Christopher Nolan’s Interstellar was without a doubt one of the best movies of 2014. It is also one of the best science fiction movies in the past decade. Just as other great space epics of the past, like Stanley Kubrick’s “2001: A Space Odyssey and George Lucas’s first “Star Wars” trilogy. “Interstellar” manages to distill terrestrial anxieties and individual aspirations into a broader context of space travel and the future of humanity in a potent pop parable.

The plotline was utterly captivating and left many viewers scratching their heads. With some wondering if the scientific plausibility of the movie really holds up. Nolan enlisted the help of illustrious U.S. astrophysicist and Nobel laureate Kip Thorne to help him maintain as much accuracy as possible.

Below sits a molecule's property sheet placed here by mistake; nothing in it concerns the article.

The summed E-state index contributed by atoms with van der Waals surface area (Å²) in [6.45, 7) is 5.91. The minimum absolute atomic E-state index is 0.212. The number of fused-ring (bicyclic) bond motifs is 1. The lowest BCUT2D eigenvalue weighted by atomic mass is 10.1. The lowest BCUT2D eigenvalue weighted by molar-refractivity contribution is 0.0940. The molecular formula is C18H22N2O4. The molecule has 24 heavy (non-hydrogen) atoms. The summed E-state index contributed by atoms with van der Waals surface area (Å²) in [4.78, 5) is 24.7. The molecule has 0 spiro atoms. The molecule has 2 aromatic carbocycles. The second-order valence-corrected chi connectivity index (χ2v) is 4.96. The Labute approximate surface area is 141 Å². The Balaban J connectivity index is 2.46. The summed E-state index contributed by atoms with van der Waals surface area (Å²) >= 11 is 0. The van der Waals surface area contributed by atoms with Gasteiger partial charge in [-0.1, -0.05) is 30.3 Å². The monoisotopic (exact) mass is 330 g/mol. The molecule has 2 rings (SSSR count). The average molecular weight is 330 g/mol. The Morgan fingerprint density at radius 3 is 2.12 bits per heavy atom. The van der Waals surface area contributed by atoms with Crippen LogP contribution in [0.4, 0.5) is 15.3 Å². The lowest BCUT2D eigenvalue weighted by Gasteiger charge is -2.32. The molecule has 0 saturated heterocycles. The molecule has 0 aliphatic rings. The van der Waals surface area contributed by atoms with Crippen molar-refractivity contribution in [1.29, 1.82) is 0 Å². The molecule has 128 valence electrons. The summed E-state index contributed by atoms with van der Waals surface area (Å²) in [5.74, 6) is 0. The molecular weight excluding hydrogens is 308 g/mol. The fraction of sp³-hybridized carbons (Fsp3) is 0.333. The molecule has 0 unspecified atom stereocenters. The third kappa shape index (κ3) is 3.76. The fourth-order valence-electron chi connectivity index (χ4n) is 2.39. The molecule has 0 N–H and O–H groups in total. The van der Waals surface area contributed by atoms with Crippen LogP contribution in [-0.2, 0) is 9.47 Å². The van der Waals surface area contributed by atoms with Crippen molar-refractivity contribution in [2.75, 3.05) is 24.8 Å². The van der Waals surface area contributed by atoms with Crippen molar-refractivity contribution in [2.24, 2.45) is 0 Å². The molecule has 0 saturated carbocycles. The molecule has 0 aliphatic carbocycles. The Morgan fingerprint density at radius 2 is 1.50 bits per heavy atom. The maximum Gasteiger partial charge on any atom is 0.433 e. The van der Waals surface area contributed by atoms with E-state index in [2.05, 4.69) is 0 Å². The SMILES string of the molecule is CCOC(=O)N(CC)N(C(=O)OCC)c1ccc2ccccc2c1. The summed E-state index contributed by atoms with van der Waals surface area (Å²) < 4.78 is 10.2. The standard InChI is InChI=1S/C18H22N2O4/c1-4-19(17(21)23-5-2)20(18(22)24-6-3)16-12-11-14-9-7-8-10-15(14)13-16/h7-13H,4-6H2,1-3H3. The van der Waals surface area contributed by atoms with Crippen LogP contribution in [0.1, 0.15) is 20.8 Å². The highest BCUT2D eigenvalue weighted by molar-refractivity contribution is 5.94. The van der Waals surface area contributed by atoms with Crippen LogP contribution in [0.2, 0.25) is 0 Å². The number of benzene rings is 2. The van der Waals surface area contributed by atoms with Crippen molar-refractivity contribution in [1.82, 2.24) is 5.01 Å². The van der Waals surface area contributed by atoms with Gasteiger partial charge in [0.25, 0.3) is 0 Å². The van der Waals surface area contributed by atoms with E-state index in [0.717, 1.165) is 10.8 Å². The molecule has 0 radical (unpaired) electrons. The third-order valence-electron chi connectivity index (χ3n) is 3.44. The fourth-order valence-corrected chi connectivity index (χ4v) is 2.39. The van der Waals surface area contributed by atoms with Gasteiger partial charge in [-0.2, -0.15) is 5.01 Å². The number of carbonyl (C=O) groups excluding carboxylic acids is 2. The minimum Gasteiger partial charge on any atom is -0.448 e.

“Some of the science is known to be true, some is an educated guess, and some is speculation.”

– Thorne explains.

Nolan and his production designer Nathan Crowley used existing spacecraft designs and spent months coming up initial designs. Those designs were then refined by his team including artist Steve Burg.

“For me, the starting point of the movie is a familiar Earth. We didn’t put a lot of futurism in the designs. I wanted to carry that tone into the spacecraft, not jump too far in the future.”

– Christopher Nolan

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